‘Zombie’ drug seized in Turkey for the first time
Turkish authorities have seized the deadly drug “Flakka” for the first time when they tracked a package coming from Barcelona to Istanbul’s Avcılar district, busting the substance sent to a Turkish anchorman, daily Habertürk reported on Oct. 15.
The package sent from Spain was first tracked then spotted by sniffer dogs as the receiver was ambushed. The receiver of “Alpha PVP Hydrochloride,” also known as the “zombie drug,” was Serkan O., an anchorman who has cast news reports on the drug before.
“Someone I’m close to sent it to me from Barcelona. I didn’t know what was in it,” Serkan O. said.
The suspect was first detained and then arrested, with law enforcement officials still seeking where the drug came from.
The synthetic drug is deadly and can cause delirium, Turkish authorities have said.
"Those who consume the substance attack strangers, tear up their clothes. The hallucinogenic substance can also cause heart attacks,” the authorities said about the drug, adding that it gives consumers a frightening look.
Flakka, a highly addictive drug that causes a spike in body temperature as well as paranoia and psychosis, made its appearance into the narcotics world first in the U.S. and Brazil. Now it is on a global spread.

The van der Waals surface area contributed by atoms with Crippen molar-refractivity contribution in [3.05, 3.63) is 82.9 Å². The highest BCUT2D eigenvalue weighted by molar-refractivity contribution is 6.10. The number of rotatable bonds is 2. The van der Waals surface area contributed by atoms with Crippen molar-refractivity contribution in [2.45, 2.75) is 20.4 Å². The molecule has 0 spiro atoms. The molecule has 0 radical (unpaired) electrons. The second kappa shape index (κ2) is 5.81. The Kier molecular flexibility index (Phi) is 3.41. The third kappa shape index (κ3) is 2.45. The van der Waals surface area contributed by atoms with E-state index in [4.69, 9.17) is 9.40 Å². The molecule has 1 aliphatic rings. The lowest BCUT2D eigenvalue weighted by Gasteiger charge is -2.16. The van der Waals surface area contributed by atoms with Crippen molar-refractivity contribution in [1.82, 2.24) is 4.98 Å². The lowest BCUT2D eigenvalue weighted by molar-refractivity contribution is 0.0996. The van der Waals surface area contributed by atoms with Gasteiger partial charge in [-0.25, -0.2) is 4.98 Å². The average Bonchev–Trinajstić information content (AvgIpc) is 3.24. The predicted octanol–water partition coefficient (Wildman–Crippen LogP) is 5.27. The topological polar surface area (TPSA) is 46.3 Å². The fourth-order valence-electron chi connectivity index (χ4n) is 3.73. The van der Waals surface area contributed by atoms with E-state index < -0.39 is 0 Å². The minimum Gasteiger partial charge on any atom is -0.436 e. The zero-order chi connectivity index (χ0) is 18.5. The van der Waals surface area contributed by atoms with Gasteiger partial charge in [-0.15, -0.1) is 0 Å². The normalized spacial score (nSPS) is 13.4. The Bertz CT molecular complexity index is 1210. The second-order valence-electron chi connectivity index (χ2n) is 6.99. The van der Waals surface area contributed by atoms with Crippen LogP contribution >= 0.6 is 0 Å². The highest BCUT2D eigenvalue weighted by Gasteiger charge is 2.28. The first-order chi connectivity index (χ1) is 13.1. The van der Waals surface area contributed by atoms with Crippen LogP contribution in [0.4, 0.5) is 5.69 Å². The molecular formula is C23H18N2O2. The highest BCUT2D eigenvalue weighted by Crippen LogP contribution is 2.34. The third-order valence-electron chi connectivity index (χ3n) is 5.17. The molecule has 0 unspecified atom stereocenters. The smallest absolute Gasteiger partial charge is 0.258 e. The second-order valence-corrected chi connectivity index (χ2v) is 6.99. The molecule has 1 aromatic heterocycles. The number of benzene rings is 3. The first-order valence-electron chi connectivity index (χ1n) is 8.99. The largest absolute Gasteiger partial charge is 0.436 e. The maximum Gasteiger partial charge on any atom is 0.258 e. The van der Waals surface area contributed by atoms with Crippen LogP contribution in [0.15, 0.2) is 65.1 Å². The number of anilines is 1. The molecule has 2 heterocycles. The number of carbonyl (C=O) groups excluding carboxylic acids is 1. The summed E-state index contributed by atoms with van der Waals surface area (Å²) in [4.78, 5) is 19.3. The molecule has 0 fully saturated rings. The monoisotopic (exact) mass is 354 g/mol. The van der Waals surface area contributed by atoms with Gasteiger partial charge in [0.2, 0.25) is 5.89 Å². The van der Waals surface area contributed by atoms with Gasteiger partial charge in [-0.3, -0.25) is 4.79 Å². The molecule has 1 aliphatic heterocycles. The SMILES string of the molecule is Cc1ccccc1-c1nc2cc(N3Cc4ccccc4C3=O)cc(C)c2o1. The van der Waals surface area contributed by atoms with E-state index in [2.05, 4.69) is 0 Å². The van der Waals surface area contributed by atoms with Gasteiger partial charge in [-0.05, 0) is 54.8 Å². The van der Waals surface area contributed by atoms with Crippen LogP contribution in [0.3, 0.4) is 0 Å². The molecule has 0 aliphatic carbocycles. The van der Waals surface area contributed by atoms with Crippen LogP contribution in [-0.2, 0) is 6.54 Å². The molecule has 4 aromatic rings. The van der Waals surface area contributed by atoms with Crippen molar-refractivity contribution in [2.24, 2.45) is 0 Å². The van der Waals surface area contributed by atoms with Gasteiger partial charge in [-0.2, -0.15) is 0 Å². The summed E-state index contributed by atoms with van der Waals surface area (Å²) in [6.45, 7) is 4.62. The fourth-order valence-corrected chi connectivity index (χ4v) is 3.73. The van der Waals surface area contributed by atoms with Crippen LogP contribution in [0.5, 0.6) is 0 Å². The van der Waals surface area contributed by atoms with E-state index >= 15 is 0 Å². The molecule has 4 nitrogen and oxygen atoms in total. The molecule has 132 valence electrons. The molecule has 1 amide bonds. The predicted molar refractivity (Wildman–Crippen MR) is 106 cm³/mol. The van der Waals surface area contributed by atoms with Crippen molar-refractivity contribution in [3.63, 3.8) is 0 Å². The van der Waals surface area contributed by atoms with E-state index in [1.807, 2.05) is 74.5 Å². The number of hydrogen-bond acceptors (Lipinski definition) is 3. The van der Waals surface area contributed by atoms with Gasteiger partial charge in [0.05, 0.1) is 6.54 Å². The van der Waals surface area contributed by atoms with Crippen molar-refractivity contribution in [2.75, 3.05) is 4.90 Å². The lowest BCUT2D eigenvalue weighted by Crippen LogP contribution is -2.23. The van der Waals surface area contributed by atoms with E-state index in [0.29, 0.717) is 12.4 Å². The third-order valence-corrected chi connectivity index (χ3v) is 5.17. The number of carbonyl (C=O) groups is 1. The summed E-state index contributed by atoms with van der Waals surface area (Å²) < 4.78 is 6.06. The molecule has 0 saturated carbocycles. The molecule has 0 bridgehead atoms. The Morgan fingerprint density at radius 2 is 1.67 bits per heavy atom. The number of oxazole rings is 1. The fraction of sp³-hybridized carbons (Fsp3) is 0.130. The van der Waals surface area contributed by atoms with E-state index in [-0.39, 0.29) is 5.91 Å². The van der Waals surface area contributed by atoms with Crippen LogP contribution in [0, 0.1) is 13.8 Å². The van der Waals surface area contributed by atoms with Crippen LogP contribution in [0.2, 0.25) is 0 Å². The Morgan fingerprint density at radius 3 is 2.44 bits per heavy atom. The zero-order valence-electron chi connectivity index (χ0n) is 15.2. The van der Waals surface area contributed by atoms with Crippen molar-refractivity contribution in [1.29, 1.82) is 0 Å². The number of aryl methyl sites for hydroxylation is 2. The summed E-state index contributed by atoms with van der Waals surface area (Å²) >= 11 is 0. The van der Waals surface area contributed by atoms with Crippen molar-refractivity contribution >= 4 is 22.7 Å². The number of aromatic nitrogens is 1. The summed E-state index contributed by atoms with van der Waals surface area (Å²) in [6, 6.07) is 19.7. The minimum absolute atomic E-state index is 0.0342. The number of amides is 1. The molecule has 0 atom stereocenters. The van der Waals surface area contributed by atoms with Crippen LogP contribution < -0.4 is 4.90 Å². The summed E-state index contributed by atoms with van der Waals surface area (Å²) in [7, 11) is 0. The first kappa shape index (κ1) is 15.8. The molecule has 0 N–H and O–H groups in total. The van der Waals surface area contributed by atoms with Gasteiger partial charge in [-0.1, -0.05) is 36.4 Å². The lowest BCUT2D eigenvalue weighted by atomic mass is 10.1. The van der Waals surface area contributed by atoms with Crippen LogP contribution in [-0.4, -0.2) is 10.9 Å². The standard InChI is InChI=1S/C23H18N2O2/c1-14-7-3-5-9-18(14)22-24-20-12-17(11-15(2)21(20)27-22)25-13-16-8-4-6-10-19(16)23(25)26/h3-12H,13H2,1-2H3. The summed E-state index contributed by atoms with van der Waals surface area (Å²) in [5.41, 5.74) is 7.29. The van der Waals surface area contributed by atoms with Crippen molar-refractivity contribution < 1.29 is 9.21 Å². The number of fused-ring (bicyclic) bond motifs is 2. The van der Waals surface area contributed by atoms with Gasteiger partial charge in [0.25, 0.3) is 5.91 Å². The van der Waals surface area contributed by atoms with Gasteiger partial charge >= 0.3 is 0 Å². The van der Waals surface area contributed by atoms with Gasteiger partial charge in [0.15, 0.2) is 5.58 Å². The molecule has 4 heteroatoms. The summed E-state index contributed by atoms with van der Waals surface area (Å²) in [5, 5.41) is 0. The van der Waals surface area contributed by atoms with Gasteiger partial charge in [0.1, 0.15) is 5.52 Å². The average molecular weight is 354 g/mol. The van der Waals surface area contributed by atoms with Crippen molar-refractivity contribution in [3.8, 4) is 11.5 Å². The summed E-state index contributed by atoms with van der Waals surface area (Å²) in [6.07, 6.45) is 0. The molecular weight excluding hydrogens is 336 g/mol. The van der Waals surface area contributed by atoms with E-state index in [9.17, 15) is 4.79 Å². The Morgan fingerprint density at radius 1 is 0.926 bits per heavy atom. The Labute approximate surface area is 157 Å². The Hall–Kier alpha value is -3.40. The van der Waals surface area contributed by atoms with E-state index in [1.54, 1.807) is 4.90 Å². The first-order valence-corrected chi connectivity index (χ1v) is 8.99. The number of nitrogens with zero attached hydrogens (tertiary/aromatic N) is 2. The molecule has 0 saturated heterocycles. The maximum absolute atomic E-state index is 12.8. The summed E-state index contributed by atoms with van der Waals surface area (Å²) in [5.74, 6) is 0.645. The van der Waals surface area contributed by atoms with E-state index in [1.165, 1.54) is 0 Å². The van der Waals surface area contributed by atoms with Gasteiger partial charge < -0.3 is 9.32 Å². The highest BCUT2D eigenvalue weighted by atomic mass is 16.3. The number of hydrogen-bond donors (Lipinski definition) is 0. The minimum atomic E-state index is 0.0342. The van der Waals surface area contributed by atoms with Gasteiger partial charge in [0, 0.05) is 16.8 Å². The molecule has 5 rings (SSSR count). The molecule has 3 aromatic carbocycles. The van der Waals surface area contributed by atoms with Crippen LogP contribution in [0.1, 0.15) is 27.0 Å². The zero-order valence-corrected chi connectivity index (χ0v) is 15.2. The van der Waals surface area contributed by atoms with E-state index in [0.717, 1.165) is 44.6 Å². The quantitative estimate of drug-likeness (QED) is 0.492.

Millennials are also dealing the drug that is widely likened to “bath salt” and is considered cheap.
In 2015, police in Florida, where flakka has a stronghold, busted a 22-year-old woman for importing the drug from China, the Broward Palm Beach New Times reported. The year before, a 22-year-old student at Hunter College in New York City was arrested for trafficking more than a pound of alpha-PVP from Shanghai into the U.S., according to the New York Post.
At least 20 countries have banned or regulated alpha-PVP in some way. The Chinese government banned flakka and 115 other synthetic drugs as of Oct. 1, 2016 – just weeks before the U.S. Treasury Department sanctioned Bo Peng, one of China’s biggest flakka traffickers, the Rolling Stone reported on Aug. 19, 2016.